The neonatal abstinence syndrome (NAS) is a potentially life threatening illness associated with significant morbidity especially in the neonatal period. A case of NAS due to codeine prescribed for pain relief during pregnancy is reported.
Clinicians should be aware that narcotic derivatives prescribed in late pregnancy can give rise to this type of problem.
- neonatal abstinence syndrome.
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The neonatal abstinence syndrome (NAS) is most commonly described in association with narcotic use by pregnant addicts.1 It is also seen with many other classes of drugs including non-narcotic sedatives, stimulants, anti-depressants, anti-epileptics and neuroleptics.2 More recently, work has focused on symptoms appearing in ventilated neonates after sedation with opiate derivatives.3 NAS following narcotic use by non-addicted mothers is rare, but there are case reports of symptoms after prescribed oral derivatives during late pregnancy.2The association with codeine has been noted in two case reports, the most recent almost 20 years ago.4 5 We describe a case of NAS that can be clearly ascribed to the regular use of codeine during the last trimester of pregnancy. Moreover, there was no immediate suspicion that the withdrawal symptoms were attributable to codeine, resulting in a delay in diagnosis and treatment.
A 25 year old well controlled insulin dependent diabetic was admitted at 34 weeks of gestation after spontaneous rupture of membranes. She had miscarried at 9 weeks and had a healthy girl born at 34 weeks. The present pregnancy had been uneventful before the onset of labour. With good uterine contractions and satisfactory fetal tachygraphic monitoring, labour appeared to be progressing well. However, after 15 hours of labour the cervical os had failed to dilate and with increasing difficulty in controlling maternal blood glucose (hyperglycaemia) the decision was taken to perform a caesarean section.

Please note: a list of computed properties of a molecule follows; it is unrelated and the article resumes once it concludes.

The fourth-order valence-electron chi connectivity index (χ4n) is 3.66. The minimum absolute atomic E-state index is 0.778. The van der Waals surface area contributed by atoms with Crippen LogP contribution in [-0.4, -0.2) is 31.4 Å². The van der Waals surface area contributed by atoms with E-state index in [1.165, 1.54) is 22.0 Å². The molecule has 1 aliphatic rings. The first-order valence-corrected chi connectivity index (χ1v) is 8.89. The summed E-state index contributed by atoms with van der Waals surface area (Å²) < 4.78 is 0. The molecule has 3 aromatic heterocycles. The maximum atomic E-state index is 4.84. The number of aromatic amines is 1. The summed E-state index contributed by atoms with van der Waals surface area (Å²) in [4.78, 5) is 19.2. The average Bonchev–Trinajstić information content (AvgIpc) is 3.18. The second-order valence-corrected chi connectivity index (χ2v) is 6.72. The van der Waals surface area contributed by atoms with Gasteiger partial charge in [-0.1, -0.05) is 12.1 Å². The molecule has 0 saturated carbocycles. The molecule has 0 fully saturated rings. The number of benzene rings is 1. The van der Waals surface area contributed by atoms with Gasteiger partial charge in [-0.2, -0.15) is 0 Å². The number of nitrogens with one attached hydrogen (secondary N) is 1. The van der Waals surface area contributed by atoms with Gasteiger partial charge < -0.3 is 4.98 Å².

A boy weighing 2.5 kg (75th centile) was born in good condition with Apgar scores of 9 at 1 minute, 10 at 5 and 10 minutes, and an umbilical cord pH of 7.4. At 2 hours of age he was admitted to the neonatal unit with a blood glucose concentration of 1.2 mmol/l and grunting respirations, and started on a continuous dextrose infusion.
The grunting settled and there were no further low blood glucose recordings in the first 24 hours. Clinical assessment of gestation was consistent with maternal dates. There was no evidence of macrosomia or dysmorphic features. At around 24 hours of age a tremor (jittery) was noticed. As the day progressed the tremor became pronounced. Although alert, the baby was restless and irritable with a strong cry. At 36 hours of age a convulsion was witnessed with movements of the tongue and limbs. Lasting seconds, the convulsion was thought not to warrant anticonvulsant treatment. Other symptoms appearing during this time included intolerance to feeds’ with large non-bilious gastric aspirates, an occasional apnoea associated with a drop in heart rate and oxygen saturation, intermittent tachypnoea and pyrexia. By 48 hours of age there was widespread hypertonia and loose stools were noted.
The respiratory symptoms settled over the next two days. There were no further convulsions. The baby remained hypertonic, however, with a pronounced tremor and irritability which took over a week to settle. Although loose stools were only recorded on the third day, full nasogastric tube feeds were only possible after five days. Bottle feeding and weight gain were established after a further few weeks before discharge.